The action needed to get a tone from a piano string is also very complicated. When the key is struck, if the hammer was just on the other end of a see-saw action in a single piece of wood, the hammer would strike and dampen the string at the same time, unless you played very, very staccato.  Instead, a complicated mechanism allows the key to be struck and held down whilst the hammer jumps up and strikes the key before falling immediately back into position ready for another bash at the string if necessary. If you remove your finger from the key, a damper drops down and rests on the key until you play it again, or press the sustain pedal, which keeps the dampers raised and allows all the strings to ring on without need for touching the keys.

One thing about the piano is that each and every one of them sounds slightly different. Whilst modern manufacturing has ironed out a lot of the inconsistencies along with high quality woods, felt and other materials, the tuning is very much down to the skill of the tuner. The Wikipedia page on piano tuning states;

Fine piano tuning requires an assessment of the interaction among notes, which is different for every piano, thus in practice requiring slightly different pitches from any theoretical standard. Pianos are usually tuned to a modified version of the system called equal temperament

 

My personal favourite composer of piano music is Frederick Chopin. He was a virtuoso and was born just at the right time. The piano as an invention was mature by the mid 1800s. He takes dynamics and range to a whole new level for me and as with many composers of yesteryear, has been copied and borrowed from many times. His digital prowess is truly magical and it takes real dedication to master his works. His ‘studies’ or études are really just exercises to strengthen the fingers but so melodic was he that they are listened to as stand alone pieces these days.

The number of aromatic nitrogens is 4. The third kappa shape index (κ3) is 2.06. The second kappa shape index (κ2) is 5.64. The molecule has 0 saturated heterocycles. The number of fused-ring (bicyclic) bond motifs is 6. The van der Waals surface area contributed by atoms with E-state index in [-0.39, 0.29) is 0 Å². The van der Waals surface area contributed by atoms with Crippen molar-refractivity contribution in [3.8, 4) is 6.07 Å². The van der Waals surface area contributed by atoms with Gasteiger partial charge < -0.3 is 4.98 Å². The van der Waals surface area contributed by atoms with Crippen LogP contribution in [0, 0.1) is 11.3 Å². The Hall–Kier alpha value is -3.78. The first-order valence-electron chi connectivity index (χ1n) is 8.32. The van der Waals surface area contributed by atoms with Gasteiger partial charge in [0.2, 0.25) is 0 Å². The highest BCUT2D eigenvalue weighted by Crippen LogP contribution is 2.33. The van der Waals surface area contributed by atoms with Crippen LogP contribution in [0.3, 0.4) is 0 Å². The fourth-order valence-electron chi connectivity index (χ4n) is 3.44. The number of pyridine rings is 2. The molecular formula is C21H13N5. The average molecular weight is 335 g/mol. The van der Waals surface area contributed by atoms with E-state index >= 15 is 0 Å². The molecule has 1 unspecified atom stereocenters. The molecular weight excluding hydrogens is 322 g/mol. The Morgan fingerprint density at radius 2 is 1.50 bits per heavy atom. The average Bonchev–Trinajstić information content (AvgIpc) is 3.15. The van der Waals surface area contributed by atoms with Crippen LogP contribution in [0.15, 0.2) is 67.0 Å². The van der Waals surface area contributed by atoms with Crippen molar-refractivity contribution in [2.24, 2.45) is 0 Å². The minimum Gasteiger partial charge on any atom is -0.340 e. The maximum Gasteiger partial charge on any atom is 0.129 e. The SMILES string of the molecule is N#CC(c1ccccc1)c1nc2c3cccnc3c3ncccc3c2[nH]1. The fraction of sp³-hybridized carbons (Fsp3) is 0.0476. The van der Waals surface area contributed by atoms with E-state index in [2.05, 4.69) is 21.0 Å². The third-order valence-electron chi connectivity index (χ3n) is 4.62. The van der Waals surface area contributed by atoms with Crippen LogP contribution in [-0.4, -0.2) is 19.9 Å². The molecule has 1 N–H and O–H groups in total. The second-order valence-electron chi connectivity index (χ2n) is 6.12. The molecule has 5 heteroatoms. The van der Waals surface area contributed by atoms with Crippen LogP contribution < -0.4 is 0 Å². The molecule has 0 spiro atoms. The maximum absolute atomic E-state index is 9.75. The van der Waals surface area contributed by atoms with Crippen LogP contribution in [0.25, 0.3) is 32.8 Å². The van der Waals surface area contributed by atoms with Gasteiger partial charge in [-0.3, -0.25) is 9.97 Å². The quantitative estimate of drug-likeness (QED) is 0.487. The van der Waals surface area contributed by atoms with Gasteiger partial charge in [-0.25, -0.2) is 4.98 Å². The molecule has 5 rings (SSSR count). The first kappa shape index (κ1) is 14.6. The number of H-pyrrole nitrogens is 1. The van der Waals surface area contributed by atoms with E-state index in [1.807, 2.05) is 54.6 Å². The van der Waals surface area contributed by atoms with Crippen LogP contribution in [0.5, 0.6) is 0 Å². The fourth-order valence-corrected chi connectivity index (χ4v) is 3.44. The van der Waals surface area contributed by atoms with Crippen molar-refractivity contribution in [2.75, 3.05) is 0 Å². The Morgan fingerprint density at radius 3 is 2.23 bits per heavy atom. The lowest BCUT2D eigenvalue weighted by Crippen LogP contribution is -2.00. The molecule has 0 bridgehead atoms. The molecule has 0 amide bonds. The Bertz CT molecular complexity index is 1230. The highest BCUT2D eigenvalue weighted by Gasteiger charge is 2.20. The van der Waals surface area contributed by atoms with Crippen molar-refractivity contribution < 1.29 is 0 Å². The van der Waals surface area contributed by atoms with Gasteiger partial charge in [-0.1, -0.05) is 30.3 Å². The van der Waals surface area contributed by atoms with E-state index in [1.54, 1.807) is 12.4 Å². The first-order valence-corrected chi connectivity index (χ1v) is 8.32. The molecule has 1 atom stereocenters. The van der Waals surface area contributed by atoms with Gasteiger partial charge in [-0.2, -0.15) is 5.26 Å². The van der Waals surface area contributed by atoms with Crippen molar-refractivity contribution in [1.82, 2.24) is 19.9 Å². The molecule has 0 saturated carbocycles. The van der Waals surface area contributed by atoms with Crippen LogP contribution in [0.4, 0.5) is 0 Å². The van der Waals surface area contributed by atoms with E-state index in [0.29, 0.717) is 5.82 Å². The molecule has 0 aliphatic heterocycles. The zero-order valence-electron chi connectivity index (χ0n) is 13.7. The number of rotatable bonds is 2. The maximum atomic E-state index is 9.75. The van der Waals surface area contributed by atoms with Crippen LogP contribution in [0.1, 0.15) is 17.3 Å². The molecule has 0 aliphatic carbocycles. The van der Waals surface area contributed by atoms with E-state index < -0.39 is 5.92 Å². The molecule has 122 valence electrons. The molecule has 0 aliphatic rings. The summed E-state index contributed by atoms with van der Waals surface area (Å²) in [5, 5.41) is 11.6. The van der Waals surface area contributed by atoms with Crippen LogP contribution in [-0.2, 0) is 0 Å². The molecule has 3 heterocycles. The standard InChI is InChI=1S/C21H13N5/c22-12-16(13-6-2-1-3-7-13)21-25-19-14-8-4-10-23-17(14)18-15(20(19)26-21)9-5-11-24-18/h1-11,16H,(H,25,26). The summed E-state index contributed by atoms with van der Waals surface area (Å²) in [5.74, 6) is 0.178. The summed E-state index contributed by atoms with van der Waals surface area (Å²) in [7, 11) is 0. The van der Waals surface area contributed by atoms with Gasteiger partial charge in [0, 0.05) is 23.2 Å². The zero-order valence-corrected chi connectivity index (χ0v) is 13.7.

Beethoven also took full advantage of the dynamics of the modern piano, although, having “played” one of his own personal instruments in the British Museum, (an act that set off all the alarms and got me thrown out I’m not ashamed to say) I have to say there is still a vast difference between his piano and a truly up to date modern grand. That said,  you can hear in his piano sonatas, he wasn’t afraid to give it some welly, as we say up north.

I find it very sad to see so many pianos for sale or being given away for nothing because of the space they take up. I can’t bear the thought of a musical instrument not having a value, especially one with so many parts that go together in just the right way to give that lovely tone that still takes the breath from my lungs. There are some lovely old examples in existence that are not really wanted, or hardly ever used. If the most beaten up could be given just a fraction of the care we take of our smartphones..well, that’s not going to happen is it, because there’s a ‘piano app’ now so your smartphone is a piano.

Modern digital pianos are now very close to the sound and feel of a grand, in fact they are a recording of a real piano triggered by a switch – the key. In mine, a lump of lead is placed at the other end of the key which, along with strips of felt and rubber switches, gives a feel very similar to a real piano, this is called a “weighted action”. The best thing about them is they never need tuning, and are very portable and they sound and feel fine for a short gig.  But the one thing they can’t do is, when you play a big two handed chord, send that vibration from the strings, through the sound board and right up your arms to your shoulders. It’s a magical feeling.  It’s a piano moment that I wish more could experience.  It’s not a surprise to me that after gigs, one of the most common thing said to me is “I used to play the piano when I was a kid, but I gave it up.” Don’t. Don’t give it up, get a piano and get stuck in again, you will more or less be where you were when you left it so go and get behind a piano and have some fun.  We don’t all need to play at Lang Langs standards you can just play for pleasure. Thats what I do, and sometimes I get paid for it as a bonus.

2costa-calero
Photo Taken by the excellent James Mitchell at a wedding in Costa Calero Hotel
Thanks to J Cree Fischer and Wikipedia for information gathered for this piece